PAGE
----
The list is rounded out by Chris Davis and Adrian Gonzalez, a pair of lefty swingers with very different skill sets. Gonzo is the more complete hitter whereas Crush sells out for power, and though the career slugs are nearly identical these batters have very different outlooks as we head into the 2016 campaign. Davis has a long way to go before he can catch Joey Votto, but Crush feels like the one player who could make such a leap in a single season (he would have to slug .630 over 450 at-bats against right-handers in 2016 to make that high of a jump).

Now let's take a look at the power splits:

SLG Splits, First Base (min. 250 PA vs. each)



LHP Split

P. Goldschmidt




B. Butler




M. Trumbo




M. Napoli




R. Zimmerman




J. Morneau




M. Moreland




F. Freeman




L. Duda




R. Howard




A. Lind




Goldschmidt has the greatest discrepancy among right-handed batters / lefty-mashers. As mentioned earlier, he is useful against pitchers of all types but takes on an elite persona when a southpaw is on the mound. Billy Butler is a new addition, as Country Breakfast might lack the power that is promised by his size but he can wreck left-handers with the best of 'em. Players like Butler and Trumbo are only worth rostering when they have the platoon advantage, and though Napoli and Zimmerman fare a bit better against same-side pitchers, the fact that both players had exaggerated splits last season ensures that each player is best used when a lefty is on the mound for the opposition.

We are treated to a bevy of new names when we flip over to the left-handed bats, and the magnitude of the split doubles on that side of the plate. In fact, 13 different batters who hit lefty had slugging splits that exceeded the magnitude of Goldschmidt, who carried the top disparity among right-handed batters. Morneau is a shell of his former self who is very difficult to trust if he lands outside of Colorado, but Moreland has started to gain steam and has been an effective DFS weapon when employed with the platoon spread in his favor.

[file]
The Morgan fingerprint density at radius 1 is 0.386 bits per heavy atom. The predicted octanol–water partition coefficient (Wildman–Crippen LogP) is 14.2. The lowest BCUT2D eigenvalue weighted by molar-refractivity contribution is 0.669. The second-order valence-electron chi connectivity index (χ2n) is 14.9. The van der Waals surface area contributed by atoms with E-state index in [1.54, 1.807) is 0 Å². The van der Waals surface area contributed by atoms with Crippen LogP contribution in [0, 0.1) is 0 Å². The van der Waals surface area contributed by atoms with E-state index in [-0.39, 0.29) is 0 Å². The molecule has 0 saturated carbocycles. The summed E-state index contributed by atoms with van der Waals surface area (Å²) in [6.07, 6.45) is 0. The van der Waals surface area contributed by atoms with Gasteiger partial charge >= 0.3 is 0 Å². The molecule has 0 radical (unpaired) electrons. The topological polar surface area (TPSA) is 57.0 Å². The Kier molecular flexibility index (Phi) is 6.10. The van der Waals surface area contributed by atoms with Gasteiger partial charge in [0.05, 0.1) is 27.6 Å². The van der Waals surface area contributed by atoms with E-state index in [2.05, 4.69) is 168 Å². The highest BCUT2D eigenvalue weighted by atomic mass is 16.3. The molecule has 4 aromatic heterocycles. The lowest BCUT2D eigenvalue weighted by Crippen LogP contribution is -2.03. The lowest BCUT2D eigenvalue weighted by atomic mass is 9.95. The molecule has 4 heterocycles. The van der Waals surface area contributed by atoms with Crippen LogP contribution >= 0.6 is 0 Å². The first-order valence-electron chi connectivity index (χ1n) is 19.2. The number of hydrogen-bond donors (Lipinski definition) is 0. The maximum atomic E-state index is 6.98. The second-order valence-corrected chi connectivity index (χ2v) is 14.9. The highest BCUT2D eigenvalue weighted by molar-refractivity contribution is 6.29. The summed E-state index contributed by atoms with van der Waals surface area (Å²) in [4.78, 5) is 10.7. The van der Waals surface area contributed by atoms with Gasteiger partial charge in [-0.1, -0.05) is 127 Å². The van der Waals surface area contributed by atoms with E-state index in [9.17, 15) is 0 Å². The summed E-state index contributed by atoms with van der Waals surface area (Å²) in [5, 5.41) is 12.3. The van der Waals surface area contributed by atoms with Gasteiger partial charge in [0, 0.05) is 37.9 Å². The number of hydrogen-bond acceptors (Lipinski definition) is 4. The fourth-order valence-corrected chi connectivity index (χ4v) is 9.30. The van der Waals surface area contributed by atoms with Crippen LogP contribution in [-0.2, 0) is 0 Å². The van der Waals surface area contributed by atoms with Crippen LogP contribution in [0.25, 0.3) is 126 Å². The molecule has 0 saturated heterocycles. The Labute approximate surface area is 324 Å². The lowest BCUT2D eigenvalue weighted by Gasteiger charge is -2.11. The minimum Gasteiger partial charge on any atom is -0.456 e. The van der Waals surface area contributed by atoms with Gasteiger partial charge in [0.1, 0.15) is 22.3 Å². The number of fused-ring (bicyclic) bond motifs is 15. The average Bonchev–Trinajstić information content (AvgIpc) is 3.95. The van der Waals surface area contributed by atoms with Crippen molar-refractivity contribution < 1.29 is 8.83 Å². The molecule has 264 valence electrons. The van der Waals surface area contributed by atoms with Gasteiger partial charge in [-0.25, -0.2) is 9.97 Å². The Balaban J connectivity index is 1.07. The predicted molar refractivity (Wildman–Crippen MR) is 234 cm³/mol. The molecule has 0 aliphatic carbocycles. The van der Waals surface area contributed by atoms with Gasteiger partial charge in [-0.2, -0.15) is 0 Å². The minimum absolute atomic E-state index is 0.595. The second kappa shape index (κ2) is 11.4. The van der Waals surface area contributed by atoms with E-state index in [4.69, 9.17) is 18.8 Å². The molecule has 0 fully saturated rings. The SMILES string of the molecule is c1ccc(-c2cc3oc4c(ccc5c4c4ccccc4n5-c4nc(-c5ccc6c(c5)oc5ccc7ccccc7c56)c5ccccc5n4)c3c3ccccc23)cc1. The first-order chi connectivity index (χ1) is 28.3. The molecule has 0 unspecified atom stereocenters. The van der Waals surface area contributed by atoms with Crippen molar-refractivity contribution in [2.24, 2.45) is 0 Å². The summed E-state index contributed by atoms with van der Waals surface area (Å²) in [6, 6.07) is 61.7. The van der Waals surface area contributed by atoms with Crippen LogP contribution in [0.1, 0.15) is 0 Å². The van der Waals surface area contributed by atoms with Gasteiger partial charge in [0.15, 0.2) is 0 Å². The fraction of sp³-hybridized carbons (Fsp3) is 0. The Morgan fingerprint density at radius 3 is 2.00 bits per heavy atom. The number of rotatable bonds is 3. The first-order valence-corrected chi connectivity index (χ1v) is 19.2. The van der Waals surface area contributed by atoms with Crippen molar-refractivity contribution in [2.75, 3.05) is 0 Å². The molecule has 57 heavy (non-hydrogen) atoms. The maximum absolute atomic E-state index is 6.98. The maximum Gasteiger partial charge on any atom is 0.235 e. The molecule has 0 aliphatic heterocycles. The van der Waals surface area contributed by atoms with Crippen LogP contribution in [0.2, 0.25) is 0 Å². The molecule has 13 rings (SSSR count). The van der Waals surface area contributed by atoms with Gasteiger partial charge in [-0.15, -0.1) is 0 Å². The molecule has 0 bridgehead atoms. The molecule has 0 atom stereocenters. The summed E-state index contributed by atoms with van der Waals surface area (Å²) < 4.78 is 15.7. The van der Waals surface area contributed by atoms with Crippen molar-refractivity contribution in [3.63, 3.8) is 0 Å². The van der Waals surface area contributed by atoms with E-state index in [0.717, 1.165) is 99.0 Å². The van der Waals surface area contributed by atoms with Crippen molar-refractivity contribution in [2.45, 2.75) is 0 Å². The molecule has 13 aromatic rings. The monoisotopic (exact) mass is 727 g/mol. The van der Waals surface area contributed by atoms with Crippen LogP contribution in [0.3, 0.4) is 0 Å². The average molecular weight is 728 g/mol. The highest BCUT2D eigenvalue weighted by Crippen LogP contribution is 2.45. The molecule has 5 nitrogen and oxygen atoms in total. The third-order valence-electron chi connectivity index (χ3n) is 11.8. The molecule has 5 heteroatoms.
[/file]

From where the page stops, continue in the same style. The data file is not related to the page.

Freeman is another player whose utility fades against same-sided arms, and the fact that Atlanta has stripped the offense down the blocks means that his context-dependent stats such as runs and RBI are likely to suffer. Duda is another player whose star is rising in the eyes of fantasy managers, but there is some caution stemming from the fact that he reversed his platoon split in 2015. Duda's slug was 79 points higher against left-handers last year than versus righties, and though it may have been a one-year blip, it might cause this DFS player some pause before clicking his name in the early phases of the season.

There is a huge jump to the top two players. The Howard situation has been covered. But the biggest slugging split among the first-base cohort belongs to Adam Lind. The new Mariner is utterly lost against southpaws but thoroughly mashes when a right-handed pitcher is on the mound. In some cases, an extreme platoon split tells us more about when to avoid a player in DFS than when to start him, but the splits of Lind are so extreme that the cut of his recommendation is just as sharp in either direction. Lind is to be targeted when he is facing right-handers yet completely avoided against southpaws.

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Teixeira is an interesting case. Lately it seems managers treat him like a lefty, despite having platoon splits for his career saying that he's better against lefties.

In 2014, he hit 220/333/358 against lefties and 215/305/413 against righties.

In 2015 he hit 223/373/413 against lefties and 269/349/609 against righties.

Small sample size, to be sure, but his power vL seems to be fading even though his eye has remained good.